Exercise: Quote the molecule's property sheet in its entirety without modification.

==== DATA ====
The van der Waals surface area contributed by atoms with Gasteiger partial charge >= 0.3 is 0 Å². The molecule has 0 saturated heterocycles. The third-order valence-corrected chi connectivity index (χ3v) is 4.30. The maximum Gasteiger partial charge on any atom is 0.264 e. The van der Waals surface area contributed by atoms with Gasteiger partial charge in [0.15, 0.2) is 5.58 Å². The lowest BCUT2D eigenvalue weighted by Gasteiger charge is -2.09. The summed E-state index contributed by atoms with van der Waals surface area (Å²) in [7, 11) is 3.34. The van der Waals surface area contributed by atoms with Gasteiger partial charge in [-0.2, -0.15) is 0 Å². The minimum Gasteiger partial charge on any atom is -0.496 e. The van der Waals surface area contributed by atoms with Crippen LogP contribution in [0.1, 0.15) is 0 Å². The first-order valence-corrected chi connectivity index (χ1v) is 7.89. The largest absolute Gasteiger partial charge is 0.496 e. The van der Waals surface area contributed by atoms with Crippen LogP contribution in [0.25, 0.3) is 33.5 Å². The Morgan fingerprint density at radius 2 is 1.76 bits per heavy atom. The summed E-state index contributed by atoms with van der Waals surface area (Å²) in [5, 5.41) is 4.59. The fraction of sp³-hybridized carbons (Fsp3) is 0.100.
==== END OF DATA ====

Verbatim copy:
The van der Waals surface area contributed by atoms with Gasteiger partial charge >= 0.3 is 0 Å². The molecule has 0 saturated heterocycles. The third-order valence-corrected chi connectivity index (χ3v) is 4.30. The maximum Gasteiger partial charge on any atom is 0.264 e. The van der Waals surface area contributed by atoms with Gasteiger partial charge in [0.15, 0.2) is 5.58 Å². The lowest BCUT2D eigenvalue weighted by Gasteiger charge is -2.09. The summed E-state index contributed by atoms with van der Waals surface area (Å²) in [7, 11) is 3.34. The van der Waals surface area contributed by atoms with Gasteiger partial charge in [-0.2, -0.15) is 0 Å². The minimum Gasteiger partial charge on any atom is -0.496 e. The van der Waals surface area contributed by atoms with Crippen LogP contribution in [0.1, 0.15) is 0 Å². The first-order valence-corrected chi connectivity index (χ1v) is 7.89. The largest absolute Gasteiger partial charge is 0.496 e. The van der Waals surface area contributed by atoms with Crippen LogP contribution in [0.25, 0.3) is 33.5 Å². The Morgan fingerprint density at radius 2 is 1.76 bits per heavy atom. The summed E-state index contributed by atoms with van der Waals surface area (Å²) in [5, 5.41) is 4.59. The fraction of sp³-hybridized carbons (Fsp3) is 0.100.